Monster Energy Yamaha MotoGP’s Fabio Quartararo and Franco Morbidelli were delighted to get the Gran Premio Michelin de la República Argentina action underway. However, neither of the teammates got the qualifying results they hoped.

Quartararo was held up by another rider on a hot lap, leaving him sixth on the grid. Morbidelli struggled to find a good feeling with the rear and qualified in the fifteenth position.

Termas de Río Hondo (Argentina), 2nd April 2022

Monster Energy Yamaha MotoGP’s Fabio Quartararo and Franco Morbidelli had a long day of riding today as the Gran Premio Michelin de la República Argentina finally kicked off.


 The duo used the available track time to the fullest, but their results left them wanting more. Quartararo’s hot lap in Q2 was disrupted by a cruising rider, putting him in sixth place on the grid. 

Morbidelli could not find a setting that worked well for him at the Autódromo Internacional de Termas de Río Hondo and will start tomorrow’s race from the fifteenth place.

A delay in the MotoGP teams’ cargo shipment resulted in a cancellation of the Friday sessions and the revised Saturday schedule. 

The MotoGP riders would have two free practice sessions of one hour each. The combined top 10 would qualify for Q2. The other riders would have to take part in Q1.



Quartararo quickly found a good pace in the extended FP1 and FP2, using the track time to try various settings and tyres. Whilst getting his race set-up sorted for tomorrow, he quickly secured a place in Q2, taking fourth place.

The current World Champion let his main competitors head out ahead of him before he joined the Q2 shoot-out. His first hot lap, a 1’38.487s, put him in third place. He quickly returned to the pits for a fresh set of tyres.

With five and a half minutes left, he resumed his pole position endeavours. When a cruising fellow rider held him up, he was on a good lap. Nevertheless, El Diablo picked it back up where he left off on his next attempt, setting a 1’38.281s on lap 6/7. It put him in sixth place, 0.593s from the pole.

Morbidelli had a challenging first day at the Termas de Río Hondo track. Unable to secure a place inside the top 10 of the combined free practice results, he had to take part in Q1.

Morbido was the first rider to start the 15-minute qualifying heat. He set a benchmark lap of 1’40.763s but knew he had more to give. The number-21 rider improved on his next two tries, setting his best lap thus far, a 1’39.307s for fourth place, before heading into the pits with more than six and a half minutes.

Once back on track, the Italian put his head down as the pace quickened. He bettered his time to a 1’38.895s, set on lap 7/8, but didn’t improve his placement. He ended the session in fifth place, 0.304s from first, putting him in 15th place on the grid.




It’s been an utterly unforgettable weekend. We have been quite lucky compared to others because we received about 80% of our equipment and finished the bikes almost entirely before delivering the missing crates. There were doubts that this race would start because of the delays. We weren’t sure if the disappeared crates would arrive here on time, but luckily Dorna could make it happen.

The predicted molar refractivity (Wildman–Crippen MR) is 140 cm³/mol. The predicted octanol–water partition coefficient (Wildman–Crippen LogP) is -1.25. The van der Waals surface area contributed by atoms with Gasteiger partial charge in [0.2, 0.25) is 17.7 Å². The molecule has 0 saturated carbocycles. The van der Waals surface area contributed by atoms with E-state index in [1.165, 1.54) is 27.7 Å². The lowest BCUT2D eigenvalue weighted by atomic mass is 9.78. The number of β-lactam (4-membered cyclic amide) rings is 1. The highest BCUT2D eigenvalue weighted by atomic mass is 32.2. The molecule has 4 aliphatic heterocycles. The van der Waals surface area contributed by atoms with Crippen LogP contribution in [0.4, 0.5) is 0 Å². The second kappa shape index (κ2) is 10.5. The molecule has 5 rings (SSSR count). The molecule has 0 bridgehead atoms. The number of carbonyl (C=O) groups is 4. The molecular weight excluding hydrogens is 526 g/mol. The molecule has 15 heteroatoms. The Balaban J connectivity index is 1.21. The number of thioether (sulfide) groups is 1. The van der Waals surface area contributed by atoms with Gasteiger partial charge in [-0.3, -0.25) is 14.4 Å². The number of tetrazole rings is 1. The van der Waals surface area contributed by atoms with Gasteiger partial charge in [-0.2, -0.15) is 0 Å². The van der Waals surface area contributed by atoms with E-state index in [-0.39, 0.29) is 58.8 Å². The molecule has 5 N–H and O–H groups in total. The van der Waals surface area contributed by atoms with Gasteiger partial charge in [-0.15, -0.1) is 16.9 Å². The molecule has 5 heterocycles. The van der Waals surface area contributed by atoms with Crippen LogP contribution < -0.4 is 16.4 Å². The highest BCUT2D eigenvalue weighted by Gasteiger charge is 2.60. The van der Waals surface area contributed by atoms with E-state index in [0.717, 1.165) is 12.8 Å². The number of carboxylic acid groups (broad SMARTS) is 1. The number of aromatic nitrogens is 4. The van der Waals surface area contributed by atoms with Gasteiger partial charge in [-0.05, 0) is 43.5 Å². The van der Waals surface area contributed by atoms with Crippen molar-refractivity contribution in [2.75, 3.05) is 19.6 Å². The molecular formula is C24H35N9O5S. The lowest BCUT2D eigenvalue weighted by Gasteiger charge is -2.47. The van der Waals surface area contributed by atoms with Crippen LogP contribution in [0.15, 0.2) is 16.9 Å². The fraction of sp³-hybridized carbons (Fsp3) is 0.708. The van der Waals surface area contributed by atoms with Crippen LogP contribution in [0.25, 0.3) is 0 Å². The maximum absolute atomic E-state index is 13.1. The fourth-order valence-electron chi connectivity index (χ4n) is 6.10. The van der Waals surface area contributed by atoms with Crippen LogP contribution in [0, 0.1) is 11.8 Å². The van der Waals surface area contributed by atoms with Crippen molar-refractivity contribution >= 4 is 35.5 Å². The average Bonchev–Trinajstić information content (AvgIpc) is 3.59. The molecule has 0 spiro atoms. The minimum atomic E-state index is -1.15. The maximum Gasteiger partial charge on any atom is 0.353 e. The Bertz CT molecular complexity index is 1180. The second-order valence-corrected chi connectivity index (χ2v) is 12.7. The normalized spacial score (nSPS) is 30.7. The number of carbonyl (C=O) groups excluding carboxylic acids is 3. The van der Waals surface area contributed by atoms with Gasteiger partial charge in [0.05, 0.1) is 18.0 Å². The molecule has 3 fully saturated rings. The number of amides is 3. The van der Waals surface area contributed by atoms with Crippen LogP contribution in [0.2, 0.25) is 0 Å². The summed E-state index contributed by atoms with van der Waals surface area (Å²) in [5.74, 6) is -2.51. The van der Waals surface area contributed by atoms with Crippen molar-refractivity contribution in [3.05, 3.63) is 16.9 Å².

We came to the circuit early this morning to put everything in place, so we were 100% ready for today’s sessions. This weekend we have an unusual schedule because all the sessions are compressed into one day. It’s intense, but in my opinion, it’s a suitable format that could be considered to be applied again in the future.

We were surprised this morning by the condition of the tarmac. We kept a close eye on Moto3, and we saw that they were already fast whilst there was no rubber on the track. That was a very welcome surprise for us because grip means performance to us.



Today we only did two free practice sessions that we used to collect data, decide on the tyres, work on the set-up, and then at the end. We had to go into time-attack mode to secure a place in Q2. After that, we went directly into qualifying.

Fabio was disturbed by a cruising rider. It’s a pity, and it cost him maybe even a place on the first row. In any case, he has a good rhythm. He is already at a good point and ready to finalise the tyre choice for the race. It will be decided tomorrow during Warm-Up, which will be an even more critical session than usual.

Franco is not satisfied with his bike’s set-up. The team will put in their very best effort and experience to help him figure out a solution that will be ready in time for Warm-Up. It will be vital for him to have another great start as he had in Indonesia to recover some positions early in the race.



If you don’t do the lap on your first try at this track, you’re already losing out because Turn 6 is a corner where you are spinning. Jack Miller was not really on the race line, but when someone is approaching in fourth or fifth gear, and you have someone besides the racing line, it is not comforting, and to me, it’s not fair. 

And that’s it. I did my best. We know where we lost out, but luckily I think I have never braked later in Turn 5 in my life. And the second row is maybe not the best result I could have gotten today, but I’m still in a good position for the race. Our pace is not the best, but not wrong either, so I think we can fight for a great result.



In FP2, we were decent, looking at the race pace, but I could not go directly into Q2. That was a pity because it was close. Then when we put on the new tyres, I wasn’t able to have the same pace. 

We will try to improve for tomorrow. There are some things we can improve. This Saturday, we tried to get better in some areas, but we got a bit worse instead. It’s okay, however. We will try to improve for tomorrow.

via Yamaha MotoGP

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